Still, it was late by the time he drove home, and the food he brought with him was cold when he put it in the fridge. It wouldn't have mattered, she was already asleep, so it would have been cold before she ate any of it anyway. Luckily, it seemed like she had spent most of the day in bed, so he didn't have to carry her this time. He tucked her in, and decided to go back downstairs.

He made his rounds, just like every night, checking the doors and windows, and locking up the animals. Finally, he stood at the foot of the stairs, with the bedroom above him, and the front door to the house behind, with his hand on the light switch. He didn't stare at anything in particular, he just stood there, and after a few moments he nodded his head, and turned off the light.

As he pulled the truck back out of the driveway he rolled down the windows. It was important that he feel the wind in his hair. The feeling might fade, but as long as he kept the wind blowing through, he was able to hold on to that sensation. So he rolled down the windows and he rolled down the street, and the wind blew in his hair.

He thought about turning the radio on, but he just wanted to listen to the wind and the silence, so he kept it off and rolled on. He passed small houses, and restaurants, dark storefronts, and empty parks, and he kept driving.

It wasn't long before he reached the edge of the city. He hadn't left the city in four years, but tonight seemed like a special kind of night, and he didn't even slow down as he drove past the sign. He didn't have to look up to know what it said. Everyone knew what the signs said.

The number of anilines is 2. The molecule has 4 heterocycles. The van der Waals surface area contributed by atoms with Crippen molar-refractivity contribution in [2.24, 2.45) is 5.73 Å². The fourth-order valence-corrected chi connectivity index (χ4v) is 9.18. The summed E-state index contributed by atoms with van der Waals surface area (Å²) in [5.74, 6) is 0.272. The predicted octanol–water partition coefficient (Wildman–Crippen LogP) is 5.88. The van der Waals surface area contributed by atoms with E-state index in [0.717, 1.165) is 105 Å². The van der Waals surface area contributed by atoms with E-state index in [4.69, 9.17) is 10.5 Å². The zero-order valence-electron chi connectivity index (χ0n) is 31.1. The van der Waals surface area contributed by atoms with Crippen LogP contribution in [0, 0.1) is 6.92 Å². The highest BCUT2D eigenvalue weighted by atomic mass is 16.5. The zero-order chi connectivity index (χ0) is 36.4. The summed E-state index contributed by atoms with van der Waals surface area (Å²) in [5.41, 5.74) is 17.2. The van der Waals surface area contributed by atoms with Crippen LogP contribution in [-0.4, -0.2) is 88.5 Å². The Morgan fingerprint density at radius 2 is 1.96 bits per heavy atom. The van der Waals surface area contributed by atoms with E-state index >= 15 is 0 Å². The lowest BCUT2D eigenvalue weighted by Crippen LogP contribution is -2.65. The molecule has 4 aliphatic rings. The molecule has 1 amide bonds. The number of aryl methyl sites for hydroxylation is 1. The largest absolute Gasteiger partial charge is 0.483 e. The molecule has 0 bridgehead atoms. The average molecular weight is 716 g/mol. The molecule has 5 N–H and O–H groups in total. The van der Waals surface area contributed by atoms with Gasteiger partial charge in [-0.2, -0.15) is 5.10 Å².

Unincorporated Area Ahead. No Patrols. Do Not Enter Without Sufficient Petrol And Supplies.

He didn't have either, but he didn't plan to be out long, so he wasn't concerned. Besides, out there, he could get up some real speed. Then he'd really feel the wind in his hair.

The highway had been something special once. The kind of thing that kept a country alive, like veins filled with travelers. Four years, a little more, and the highway had fallen a long way.

The billboards were discolored and faded, he couldn't even tell if they advertised restaurants or rest stops. In places where there had once been rails on the sides of the road, there was wild growth, like nature had slowly begun to invade what man had left behind. The roads themselves were still straight and level, nature wasn't strong enough to undo that yet, so he hit the gas.

He wasn't planning to be out long, but he wasn't in any hurry to get back, and since so few people used the highways between cities anymore, there wasn't any traffic to slow him down. He went faster and faster, and the wind whipped through the cab of his truck. The little calendar he'd stuck to the glove box began to dance. The plastic bag in the back seat holding the clothes he still hadn't dropped off at the dry cleaners crackled and snapped in the wind.

He drove faster.

The food wrappers he'd left in the floor of the car got picked up by the breeze and blew around for a minute before getting sucked out the window.